Updated: Apr 27, 2020
Whether you live on your own or are sharing a house with members of your family, as we head into the fifth week of lockdown our love languages are being tested like never before. Sharing space with family with this imposed intensity is an unnatural way to spend our days and causes heightened tensions, arguments, judgement and misunderstandings.
Conversely, If you are living on your own then your usual (and perhaps unconscious) way of meeting your love language needs are simply not being met, due to social distancing and self isolation.
I live with my mother and teenage daughter; yes indeed, a three generation household living together through choice. The five love languages are something that I practise, and have been practising for some years, to bring harmony, balance and empathy into my household. At this present time I find myself practising them even more keenly.
Each of the five different methods (languages) impacts our innate way in which we feel emotionally connected to those in our life. These love languages act as a guide in how we show and perceive love in five unique ways. When we feel loved and appreciated we communicate, relate and understand one another more deeply.
The theory of the five love languages was developed by Dr. Gary Chapman, who originally wrote a book on the five love languages with couples in mind. That said the concept can be applied to all types of relationships e.g children and teens, long distance relationships, friends and coworkers.
The following outline a brief detail to the five languages and some ideas on how to express each to those we care about, adjusted to accommodate our current stay at home way of being.
Words Of Affirmation
This refers to how we verbally express our care and affection. Examples of how to express this love language would include explicitly taking an extra moment to say thank you in a sincere way. Scribbling short love messages on post it notes and placing them in random places around the house. Leaving that co-worker, boss, or friend a heartfelt voicemail. How about using your newfound free time to write an old fashioned letter to send in the mail to loved ones who live elsewhere?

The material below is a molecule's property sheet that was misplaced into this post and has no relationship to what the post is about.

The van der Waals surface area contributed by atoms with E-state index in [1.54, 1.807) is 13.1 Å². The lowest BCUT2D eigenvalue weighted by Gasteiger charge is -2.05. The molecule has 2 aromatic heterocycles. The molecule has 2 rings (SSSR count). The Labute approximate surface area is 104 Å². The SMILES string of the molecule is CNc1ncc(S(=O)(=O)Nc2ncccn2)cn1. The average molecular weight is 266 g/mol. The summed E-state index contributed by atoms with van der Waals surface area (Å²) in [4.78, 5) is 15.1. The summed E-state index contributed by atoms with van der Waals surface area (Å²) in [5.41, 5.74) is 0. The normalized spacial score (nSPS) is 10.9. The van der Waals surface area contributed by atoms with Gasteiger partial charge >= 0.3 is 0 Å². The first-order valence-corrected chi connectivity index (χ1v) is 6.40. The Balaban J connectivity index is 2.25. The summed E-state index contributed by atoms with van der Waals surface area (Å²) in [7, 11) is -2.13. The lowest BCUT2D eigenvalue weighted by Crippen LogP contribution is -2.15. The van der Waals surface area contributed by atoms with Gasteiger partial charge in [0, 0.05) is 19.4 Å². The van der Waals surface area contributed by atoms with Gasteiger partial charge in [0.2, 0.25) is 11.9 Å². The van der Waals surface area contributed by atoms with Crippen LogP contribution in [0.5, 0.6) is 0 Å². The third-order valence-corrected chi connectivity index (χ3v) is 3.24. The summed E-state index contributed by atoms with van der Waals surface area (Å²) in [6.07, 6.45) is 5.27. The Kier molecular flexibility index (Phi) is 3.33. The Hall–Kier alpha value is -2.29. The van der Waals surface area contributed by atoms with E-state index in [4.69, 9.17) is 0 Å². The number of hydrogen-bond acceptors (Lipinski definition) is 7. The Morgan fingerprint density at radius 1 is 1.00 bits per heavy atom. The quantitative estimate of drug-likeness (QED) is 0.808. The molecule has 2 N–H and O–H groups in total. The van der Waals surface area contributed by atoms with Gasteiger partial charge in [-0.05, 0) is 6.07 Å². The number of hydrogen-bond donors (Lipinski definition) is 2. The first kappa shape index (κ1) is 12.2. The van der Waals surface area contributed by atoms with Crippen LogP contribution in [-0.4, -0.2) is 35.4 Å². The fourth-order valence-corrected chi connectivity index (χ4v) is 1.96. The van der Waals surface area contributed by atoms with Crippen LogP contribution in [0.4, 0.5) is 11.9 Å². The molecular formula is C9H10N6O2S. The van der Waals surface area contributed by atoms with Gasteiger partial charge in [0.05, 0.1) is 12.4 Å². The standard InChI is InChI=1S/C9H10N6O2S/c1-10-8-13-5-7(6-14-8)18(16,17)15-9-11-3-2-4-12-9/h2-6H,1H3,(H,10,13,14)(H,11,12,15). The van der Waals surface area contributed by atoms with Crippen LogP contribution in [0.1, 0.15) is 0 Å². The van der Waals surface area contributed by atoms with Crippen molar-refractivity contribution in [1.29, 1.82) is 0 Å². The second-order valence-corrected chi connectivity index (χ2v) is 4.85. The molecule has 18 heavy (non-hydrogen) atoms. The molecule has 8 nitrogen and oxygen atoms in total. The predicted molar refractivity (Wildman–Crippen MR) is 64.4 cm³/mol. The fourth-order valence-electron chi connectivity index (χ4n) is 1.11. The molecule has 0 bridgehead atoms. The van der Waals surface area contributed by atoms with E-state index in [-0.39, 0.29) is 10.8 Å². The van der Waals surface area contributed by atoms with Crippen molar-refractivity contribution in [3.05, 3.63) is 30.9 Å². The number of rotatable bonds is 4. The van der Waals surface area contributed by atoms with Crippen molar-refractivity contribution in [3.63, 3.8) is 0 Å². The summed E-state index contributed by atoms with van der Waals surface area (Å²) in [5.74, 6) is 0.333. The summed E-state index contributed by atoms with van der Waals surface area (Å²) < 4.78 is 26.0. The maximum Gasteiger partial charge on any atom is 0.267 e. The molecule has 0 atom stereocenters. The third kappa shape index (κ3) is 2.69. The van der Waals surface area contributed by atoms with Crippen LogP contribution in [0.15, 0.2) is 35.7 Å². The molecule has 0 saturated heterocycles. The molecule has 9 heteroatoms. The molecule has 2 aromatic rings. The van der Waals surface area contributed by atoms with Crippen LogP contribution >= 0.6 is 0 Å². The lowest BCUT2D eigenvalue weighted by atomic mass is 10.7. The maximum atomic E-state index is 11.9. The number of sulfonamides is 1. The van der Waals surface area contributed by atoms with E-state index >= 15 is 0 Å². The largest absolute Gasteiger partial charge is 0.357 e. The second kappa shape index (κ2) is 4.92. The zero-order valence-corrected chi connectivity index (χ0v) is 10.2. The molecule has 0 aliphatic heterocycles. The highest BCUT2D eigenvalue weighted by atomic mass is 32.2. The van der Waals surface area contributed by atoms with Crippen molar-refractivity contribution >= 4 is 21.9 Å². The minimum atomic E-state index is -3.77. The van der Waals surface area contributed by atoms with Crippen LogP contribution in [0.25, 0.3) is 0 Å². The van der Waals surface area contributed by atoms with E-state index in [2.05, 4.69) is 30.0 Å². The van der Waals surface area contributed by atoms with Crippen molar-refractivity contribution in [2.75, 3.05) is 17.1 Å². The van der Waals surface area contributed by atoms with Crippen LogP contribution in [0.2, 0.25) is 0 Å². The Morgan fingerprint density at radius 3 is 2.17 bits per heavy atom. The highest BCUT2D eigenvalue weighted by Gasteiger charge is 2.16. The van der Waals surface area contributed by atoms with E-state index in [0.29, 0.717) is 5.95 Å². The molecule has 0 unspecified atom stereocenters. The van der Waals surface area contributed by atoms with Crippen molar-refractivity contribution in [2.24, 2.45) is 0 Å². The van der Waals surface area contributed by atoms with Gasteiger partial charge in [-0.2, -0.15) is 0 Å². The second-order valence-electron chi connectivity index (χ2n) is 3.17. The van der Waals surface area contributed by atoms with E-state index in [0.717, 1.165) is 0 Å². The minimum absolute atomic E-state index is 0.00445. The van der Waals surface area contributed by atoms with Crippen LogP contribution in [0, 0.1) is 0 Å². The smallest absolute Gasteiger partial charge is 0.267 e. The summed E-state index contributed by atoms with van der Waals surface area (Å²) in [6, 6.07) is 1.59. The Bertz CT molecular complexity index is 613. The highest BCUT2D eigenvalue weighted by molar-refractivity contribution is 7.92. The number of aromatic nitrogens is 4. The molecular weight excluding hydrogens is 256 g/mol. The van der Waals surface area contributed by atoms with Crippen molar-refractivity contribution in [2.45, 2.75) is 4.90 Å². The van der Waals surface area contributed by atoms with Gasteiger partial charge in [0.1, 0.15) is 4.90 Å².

The person who speaks this languages thrives on not just the gift itself but the intention behind it. The next time you leave your house to head to the supermarket could you pick up something extra (even if it’s very small) for your special someone in mind? Pro tip: the delivery of the gift is also an important component of this language.
This language, of course, will especially need to be modified given our current circumstances; however, it’s not a dealbreaker. Respecting the current guidelines with the mindful avoidance of close contact with those in the household who are sick, when we’re stuck at home for days we can still engage in physical touch. What does your child or partner prefer? Hugs? Kisses? Cuddles? - or perhaps a shoulder massage, or a manicure?
Acts Of Service
This refers to a kind or helpful gesture for a loved one. Could you see if your elderly neighbour needs something at the shop you can pick up for them? How could you be more attentive to your other housemates and be proactive in terms of pitching in? Could you step outside your comfort zone and work on a chore you don’t usually do, or better yet ask what could be done? Or how about dusting off that list of long-term house projects and start to work on them. In short, how can I show affection by performing actions.
This love language is about spending time with another in an undivided way. And with our current COVID crisis, there is literally no better time than right now to be focusing on this! Can you get outside as a family and walk around the neighbourhood? Make a phone call or, better yet, a video chat with your family and friends to check in? And as I’ve been reminding clients, “social distancing” isn’t the best description of the current buzz phrase going around: “physical distancing” is. We are wired to connect and through these difficult times we’ve been experiencing, it’s imperative we spend time with others, even if that means we need to stay 6 feet (or 6 countries) apart.
The best part about this Love Language concept is that we can learn to adapt how we express our affection. If you speak Greek but your partner speaks Mandarin, there can be a natural loss in translation; however, each of you can learn each others’ languages and meet in the middle.
How do you know your love language? For some of us we may have a good idea as to what feels like a loving and kind act. However, to look at this more deeply and discover more about your loved ones and your own love language I highly recommend taking this free online five love language quiz here: www.5lovelanguages.com